The sacrificial nozzle 236′ is configured to serve multiple functions and is sacrificed as described infra. One function of the sacrificial nozzle 236′ is to increase the velocity of a fluid as it passes from the flowbore 206 (shown in FIG. 2) through the sacrificial nozzle 236′ to the formation zone 12 (shown in FIG. 1B). The sacrificial nozzle 236′ is configured to restrict fluid flow thus increase the fluid velocity (i.e., jetting the fluid) as the fluid passes through the sacrificial nozzle 236′. The jetted fluid is jetted at a sufficient fluid velocity so that the jetted fluid can ablate and/or penetrate the formation zone 12, thereby forming perforation tunnels, micro-fractures, and/or extended fractures. The jetted fluid is flowed through the aperture 246 for a jetting period to form a perforation tunnel, micro-fractures, and/or extended fractures within the formation zone 12 as described infra. Generally, the velocity of a jetted fluid is greater than 300 feet per second (ft/sec).

Another function of the sacrificial nozzle 236′ is to be removable from the housing ports 228 to allow unrestricted fluid communication between the flowbore 206 and the formation zone 12 (shown in FIG. 2). The sacrificial nozzle 236′ can be removed after the formation of the perforation tunnel to allow unrestricted fluid flow through the housing ports 228. The housing interface 242 of the sacrificial nozzle 236′ is removed by degradation by exposing the housing interface 242 with an acid. In this way, the sacrificial nozzle 236′ is sacrificed by degrading the housing interface 242 with an acid. However, any suitable methods, such as degradation, mechanical removal, etc., as described infra, may be used to remove the housing interface. In an embodiment, the housing interface 242 and the fluid interface 240 are made of different material such that they may be removed in subsequent steps as described in more detail herein. For example, the fluid interface 240 may be made of a harder material such as steel to provide a controlled degradation rate during a jetting period, and the housing interface 242 may be made of a softer material such as aluminum (or composite, etc.) to facilitate removal (e.g., a faster degradation rate) after the jetting period.

The steps of operating the stimulation assembly 148′ to service the wellbore 114 are shown in FIGS. 6-9. Generally, servicing a wellbore 114 may be carried out for a plurality of formation zones (as shown in FIG. 1B) starting from a formation zone in the furthest or lowermost end of the wellbore 114 (i.e., toe) and sequentially backward toward the closest or uppermost end of the wellbore 114 (i.e., heel). Referring to FIG. 1B, the wellbore servicing begins by disposing a liner hanger comprising a float shoe and a float collar disposed near the toe, and a tubing section 126 comprising a plurality of stimulation assemblies 148 (including the stimulation assembly 148′, which is shown in greater detail in FIG. 6). The stimulation assembly 148′ is positioned adjacent the formation zone 12 to be treated. While the orientation of the stimulation assembly 148′ is horizontal, in alternative methods of servicing a wellbore, the stimulation assembly may be deviated, vertical, or angled, which can be selected based on the wellbore conditions. Prior to stimulation, cementing of the wellbore may be performed via the float shoe and collar. Upon beginning the stimulation treatment, the stimulation assembly 148′ is initially in a closed position wherein there is no fluid communication between the flowbore 206 and the formation zone 12, as shown in FIG. 6. In the closed position, the stimulation assembly 148′ comprises sleeve ports 224 and an annular gap 226 that are radially and/or longitudinally misaligned from housing ports 228.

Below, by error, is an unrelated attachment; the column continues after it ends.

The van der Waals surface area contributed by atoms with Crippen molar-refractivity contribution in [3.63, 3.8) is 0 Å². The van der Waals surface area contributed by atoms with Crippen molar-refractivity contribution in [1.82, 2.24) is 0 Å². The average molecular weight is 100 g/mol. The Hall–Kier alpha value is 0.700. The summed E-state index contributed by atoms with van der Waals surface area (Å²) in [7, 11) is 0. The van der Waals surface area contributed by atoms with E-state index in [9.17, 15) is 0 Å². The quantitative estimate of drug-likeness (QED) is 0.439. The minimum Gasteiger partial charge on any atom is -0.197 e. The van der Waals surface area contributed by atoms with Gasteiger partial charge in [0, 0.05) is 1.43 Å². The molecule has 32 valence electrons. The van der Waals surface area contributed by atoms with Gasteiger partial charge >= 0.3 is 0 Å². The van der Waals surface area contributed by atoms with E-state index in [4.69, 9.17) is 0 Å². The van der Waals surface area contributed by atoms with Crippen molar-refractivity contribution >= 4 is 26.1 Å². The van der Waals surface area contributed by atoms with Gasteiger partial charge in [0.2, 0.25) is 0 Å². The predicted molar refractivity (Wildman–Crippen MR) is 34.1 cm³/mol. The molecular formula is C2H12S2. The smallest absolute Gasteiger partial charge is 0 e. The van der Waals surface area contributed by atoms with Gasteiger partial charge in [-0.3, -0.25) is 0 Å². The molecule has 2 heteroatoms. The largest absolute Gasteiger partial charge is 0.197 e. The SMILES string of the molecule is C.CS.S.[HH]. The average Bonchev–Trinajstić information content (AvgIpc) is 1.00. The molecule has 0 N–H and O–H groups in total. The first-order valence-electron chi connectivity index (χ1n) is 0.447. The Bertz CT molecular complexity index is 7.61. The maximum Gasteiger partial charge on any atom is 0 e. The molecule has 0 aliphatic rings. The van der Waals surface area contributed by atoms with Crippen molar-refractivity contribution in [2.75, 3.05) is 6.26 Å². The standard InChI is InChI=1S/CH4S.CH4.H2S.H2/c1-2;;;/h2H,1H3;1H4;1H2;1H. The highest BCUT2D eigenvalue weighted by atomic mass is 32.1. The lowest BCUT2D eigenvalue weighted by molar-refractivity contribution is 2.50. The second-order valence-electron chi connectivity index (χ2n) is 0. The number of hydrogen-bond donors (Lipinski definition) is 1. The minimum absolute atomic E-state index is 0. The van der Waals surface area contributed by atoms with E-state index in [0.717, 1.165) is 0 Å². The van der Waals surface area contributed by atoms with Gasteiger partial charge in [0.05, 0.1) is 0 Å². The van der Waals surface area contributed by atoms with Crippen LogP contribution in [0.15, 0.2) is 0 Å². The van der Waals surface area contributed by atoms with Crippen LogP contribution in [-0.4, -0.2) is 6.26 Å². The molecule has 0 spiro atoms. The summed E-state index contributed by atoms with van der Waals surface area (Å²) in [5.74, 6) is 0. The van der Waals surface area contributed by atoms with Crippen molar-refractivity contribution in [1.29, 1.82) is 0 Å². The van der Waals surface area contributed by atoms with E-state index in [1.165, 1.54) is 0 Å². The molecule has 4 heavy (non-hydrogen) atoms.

Referring now to FIG. 7, the formation of perforation tunnels 254 in the formation zone 12 and the eroded fluid interface 240 are illustrated. To service the formation zone 12, the formation zone 12 is exposed by aligning (i.e., opening) the sleeve ports 224 and the annular gap 226 with the housing ports 228 of the stimulation assembly 148′. The aligning is carried out by dropping an obturating member 258 such as a ball, however, in alternative embodiments, the aligning may be carried out by hydraulically applying pressure, by mechanically, or electrically shifting the sleeve to move the sleeve ports and the annular gap. The aligning is carried out until sleeve ports 224 and the annular gap 226 are completely aligned with the housing ports 228 to a fully opened position. In alternative embodiments, the aligning may be carried out until the sleeve ports and the annular gap are partially aligned with the housing ports to a partially opened position. An abrasive wellbore servicing fluid (such as a fracturing fluid, a particle laden fluid, a cement slurry, etc.) is pumped down the wellbore 114 into the flowbore 206 and through the sacrificial nozzle 236. In an embodiment, the wellbore servicing fluid is an abrasive fluid comprising from about 0.5 to about 1.5 pounds of abrasives and/or proppants per gallon of the mixture (lbs/gal), alternatively from about 0.6 to about 1.4 lbs/gal, alternatively from about 0.7 to about 1.3 lbs/gal.